Emotional eating, binge eating and friends – some definitions

Howdy comrades! I’ll be writing updates here about how I’m getting on with my binge eating recovery shenanigans since I got home from Green Mountain, as well as sharing some resources that I’ve found helpful. But I thought it might be helpful to define things somewhat, as the terms can be obscure and/or confusing.

“Binge eating disorder (BED) is a serious, life-threatening, and treatable eating disorder characterized by recurrent episodes of eating large amounts of food (often quite quickly and to the point of distress ); a feeling of a loss of control during the binge; experiencing shame, distress or guilt afterwards; and not regularly using unhealthy compensatory measures (e.g., purging) to counter the binge eating. ”

There’s also a fantastic definition and helpful information on the NHS site in their beautiful British non-nonsense style.

While I have frequently met the clinical criteria for BED over the years, I’ve found the most helpful way of looking at eating behaviors is Green Mountain’s approach:

“Binge and emotional eating aren’t necessarily two separate and distinct processes, but rather the identical procedure on a continuum. ”

Imagine a continuum like this:

At the start of the continuum you have your bog standard psychological eating, a wholesome thing which most people do. For instance, bitching to a friend about your bloody awful day over a pizza and glass of wine. Or something like scoffing a plateful of your Mum pavlova at Christmas all year long, after looking forward to it.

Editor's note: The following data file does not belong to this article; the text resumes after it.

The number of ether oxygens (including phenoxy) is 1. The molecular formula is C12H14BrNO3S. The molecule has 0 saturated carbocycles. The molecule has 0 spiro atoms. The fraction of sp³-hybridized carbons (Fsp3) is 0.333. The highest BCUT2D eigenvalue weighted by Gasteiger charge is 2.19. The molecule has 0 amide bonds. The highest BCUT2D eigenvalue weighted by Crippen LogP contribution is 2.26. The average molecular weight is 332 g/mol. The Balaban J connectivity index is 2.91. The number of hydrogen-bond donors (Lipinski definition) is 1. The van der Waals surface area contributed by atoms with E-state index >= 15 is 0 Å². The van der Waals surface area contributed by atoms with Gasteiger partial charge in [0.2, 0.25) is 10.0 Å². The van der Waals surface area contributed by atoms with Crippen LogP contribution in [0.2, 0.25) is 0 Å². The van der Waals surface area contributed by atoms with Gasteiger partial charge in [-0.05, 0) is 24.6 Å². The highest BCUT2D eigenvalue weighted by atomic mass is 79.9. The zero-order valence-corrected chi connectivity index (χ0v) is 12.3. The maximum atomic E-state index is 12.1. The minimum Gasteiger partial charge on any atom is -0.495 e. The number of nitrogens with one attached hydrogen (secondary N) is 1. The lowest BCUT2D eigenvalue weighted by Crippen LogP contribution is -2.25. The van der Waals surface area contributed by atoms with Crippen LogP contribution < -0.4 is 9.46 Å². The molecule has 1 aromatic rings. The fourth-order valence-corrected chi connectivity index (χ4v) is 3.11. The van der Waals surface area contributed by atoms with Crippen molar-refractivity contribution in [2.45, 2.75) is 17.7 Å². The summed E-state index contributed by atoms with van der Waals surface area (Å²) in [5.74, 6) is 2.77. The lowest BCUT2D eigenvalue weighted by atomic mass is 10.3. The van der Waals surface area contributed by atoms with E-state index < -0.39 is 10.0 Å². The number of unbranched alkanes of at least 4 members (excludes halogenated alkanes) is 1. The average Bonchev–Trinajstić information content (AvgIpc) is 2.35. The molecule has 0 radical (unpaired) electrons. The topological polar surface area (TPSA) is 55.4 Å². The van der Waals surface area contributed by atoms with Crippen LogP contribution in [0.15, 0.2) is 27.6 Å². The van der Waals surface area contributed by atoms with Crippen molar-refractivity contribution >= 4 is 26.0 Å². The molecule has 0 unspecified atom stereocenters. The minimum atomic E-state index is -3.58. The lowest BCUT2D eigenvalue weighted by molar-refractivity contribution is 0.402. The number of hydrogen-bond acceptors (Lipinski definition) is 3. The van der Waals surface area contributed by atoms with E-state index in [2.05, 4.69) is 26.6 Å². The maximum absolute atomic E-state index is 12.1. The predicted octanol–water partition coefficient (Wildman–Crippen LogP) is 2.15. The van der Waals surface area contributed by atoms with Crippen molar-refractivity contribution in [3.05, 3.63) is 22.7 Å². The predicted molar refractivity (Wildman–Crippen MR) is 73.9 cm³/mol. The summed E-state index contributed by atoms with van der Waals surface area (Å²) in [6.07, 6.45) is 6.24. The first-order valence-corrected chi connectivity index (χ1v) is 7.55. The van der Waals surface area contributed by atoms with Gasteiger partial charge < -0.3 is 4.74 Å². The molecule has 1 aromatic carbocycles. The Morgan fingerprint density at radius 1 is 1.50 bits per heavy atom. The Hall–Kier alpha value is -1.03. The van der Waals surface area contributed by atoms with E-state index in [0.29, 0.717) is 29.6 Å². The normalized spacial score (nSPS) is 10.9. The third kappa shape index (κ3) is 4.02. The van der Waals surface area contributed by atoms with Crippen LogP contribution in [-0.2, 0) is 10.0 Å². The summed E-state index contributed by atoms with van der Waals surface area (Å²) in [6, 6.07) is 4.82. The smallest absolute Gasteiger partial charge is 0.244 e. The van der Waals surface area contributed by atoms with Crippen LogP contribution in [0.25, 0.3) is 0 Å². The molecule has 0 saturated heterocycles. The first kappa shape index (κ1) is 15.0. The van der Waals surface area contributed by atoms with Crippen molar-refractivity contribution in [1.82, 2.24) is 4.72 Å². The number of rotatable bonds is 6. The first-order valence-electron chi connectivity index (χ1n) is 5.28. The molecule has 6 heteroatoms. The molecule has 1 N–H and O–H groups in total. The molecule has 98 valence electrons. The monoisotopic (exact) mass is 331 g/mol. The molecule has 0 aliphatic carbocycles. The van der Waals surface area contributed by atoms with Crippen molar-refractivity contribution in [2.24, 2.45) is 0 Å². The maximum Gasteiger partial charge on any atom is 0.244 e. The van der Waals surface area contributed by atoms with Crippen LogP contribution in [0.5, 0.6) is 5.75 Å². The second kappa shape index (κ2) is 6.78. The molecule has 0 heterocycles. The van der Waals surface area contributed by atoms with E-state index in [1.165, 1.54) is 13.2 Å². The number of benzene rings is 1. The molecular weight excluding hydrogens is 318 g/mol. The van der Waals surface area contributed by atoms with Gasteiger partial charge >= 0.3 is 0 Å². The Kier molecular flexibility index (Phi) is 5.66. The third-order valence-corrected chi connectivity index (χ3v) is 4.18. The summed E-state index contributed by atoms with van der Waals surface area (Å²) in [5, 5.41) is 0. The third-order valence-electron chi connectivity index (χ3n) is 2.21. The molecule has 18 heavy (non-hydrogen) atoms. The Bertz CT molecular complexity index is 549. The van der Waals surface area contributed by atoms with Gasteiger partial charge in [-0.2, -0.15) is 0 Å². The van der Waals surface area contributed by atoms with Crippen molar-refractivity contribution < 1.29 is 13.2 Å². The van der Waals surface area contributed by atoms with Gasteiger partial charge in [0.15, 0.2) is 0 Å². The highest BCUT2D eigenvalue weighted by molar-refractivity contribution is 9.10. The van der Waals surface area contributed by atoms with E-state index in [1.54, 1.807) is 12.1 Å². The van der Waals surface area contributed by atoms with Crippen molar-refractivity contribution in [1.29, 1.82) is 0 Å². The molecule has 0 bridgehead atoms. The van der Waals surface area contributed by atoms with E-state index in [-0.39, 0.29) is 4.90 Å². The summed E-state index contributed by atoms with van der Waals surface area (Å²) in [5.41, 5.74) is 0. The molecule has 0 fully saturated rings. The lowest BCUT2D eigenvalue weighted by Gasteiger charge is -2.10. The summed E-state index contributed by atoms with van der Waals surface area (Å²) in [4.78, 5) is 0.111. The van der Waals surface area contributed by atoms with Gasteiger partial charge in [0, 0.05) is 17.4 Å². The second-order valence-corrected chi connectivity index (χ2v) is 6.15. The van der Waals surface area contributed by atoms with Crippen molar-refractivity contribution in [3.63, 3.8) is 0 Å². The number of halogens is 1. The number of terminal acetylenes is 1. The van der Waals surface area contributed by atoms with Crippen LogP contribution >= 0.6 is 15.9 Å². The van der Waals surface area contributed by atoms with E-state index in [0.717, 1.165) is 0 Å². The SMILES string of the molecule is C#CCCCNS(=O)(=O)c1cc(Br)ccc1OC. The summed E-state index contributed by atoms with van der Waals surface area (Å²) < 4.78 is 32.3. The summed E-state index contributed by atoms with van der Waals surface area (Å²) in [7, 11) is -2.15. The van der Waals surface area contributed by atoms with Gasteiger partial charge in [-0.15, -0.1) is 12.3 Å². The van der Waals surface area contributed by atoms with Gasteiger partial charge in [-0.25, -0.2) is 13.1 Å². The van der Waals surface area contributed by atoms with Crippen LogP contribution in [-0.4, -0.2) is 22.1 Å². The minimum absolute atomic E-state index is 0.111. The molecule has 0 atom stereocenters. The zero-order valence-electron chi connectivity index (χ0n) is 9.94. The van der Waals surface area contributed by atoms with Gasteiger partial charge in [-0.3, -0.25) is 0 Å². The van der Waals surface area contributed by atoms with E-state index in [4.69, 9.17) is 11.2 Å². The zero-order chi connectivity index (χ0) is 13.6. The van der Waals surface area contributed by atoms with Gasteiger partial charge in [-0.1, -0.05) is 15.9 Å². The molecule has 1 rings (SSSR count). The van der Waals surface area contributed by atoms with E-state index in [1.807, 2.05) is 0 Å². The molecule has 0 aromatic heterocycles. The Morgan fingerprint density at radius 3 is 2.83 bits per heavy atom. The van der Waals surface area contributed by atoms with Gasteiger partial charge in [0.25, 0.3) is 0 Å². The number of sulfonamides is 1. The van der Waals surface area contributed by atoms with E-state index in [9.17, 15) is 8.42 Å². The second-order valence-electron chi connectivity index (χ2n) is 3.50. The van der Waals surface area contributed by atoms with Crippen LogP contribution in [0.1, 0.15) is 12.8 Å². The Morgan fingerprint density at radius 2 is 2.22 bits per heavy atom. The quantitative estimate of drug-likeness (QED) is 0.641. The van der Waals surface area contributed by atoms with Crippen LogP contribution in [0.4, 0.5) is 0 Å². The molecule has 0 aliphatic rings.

Like numbing out with the whole tub of Haagen-Daaz.

The next station stop along the line is binge eating, when large quantities are eaten, often quickly and accompanied by feeling out of control and unable to stop.

Then it moves up to standards of diagnosable Binge Eating Disorder, which is about the frequency of the binges and the impact they’re having on one’s life. In 2013 BED was recognised as an eating disorder diagnosis in the Diagnostic and Statistical Manual of Mental Disorders, which is the American Psychiatric Association’s handbook used by health care professionals as the authoritative guide to the diagnosis of mental disorders.

I’ve discovered the idea of a continuum. Firstly because I see how fast one can proceed up it when food is the only coping mechanism happening. However, it’s also helping since I appreciate that moving down that the continuum is a sign of progress. It stops that nothing or all, perfectionist thinking.

I’m not hung up on labels or diagnostic criteria, but I’m finding it useful to check in with this continuum and ask – Where am I right now? What’s going on to be in this position? Do I need to make some adjustments so that I can move back down? 

Thanks gazillions to everybody who gets in touch during or since Green Mountain. It s so bloody good to realise we’re not alone!

It goes without saying I’m not a health professional, and the above is from my own reading and doesn’t constitute advice. Thanks to my buddy Sara for connection assistance.

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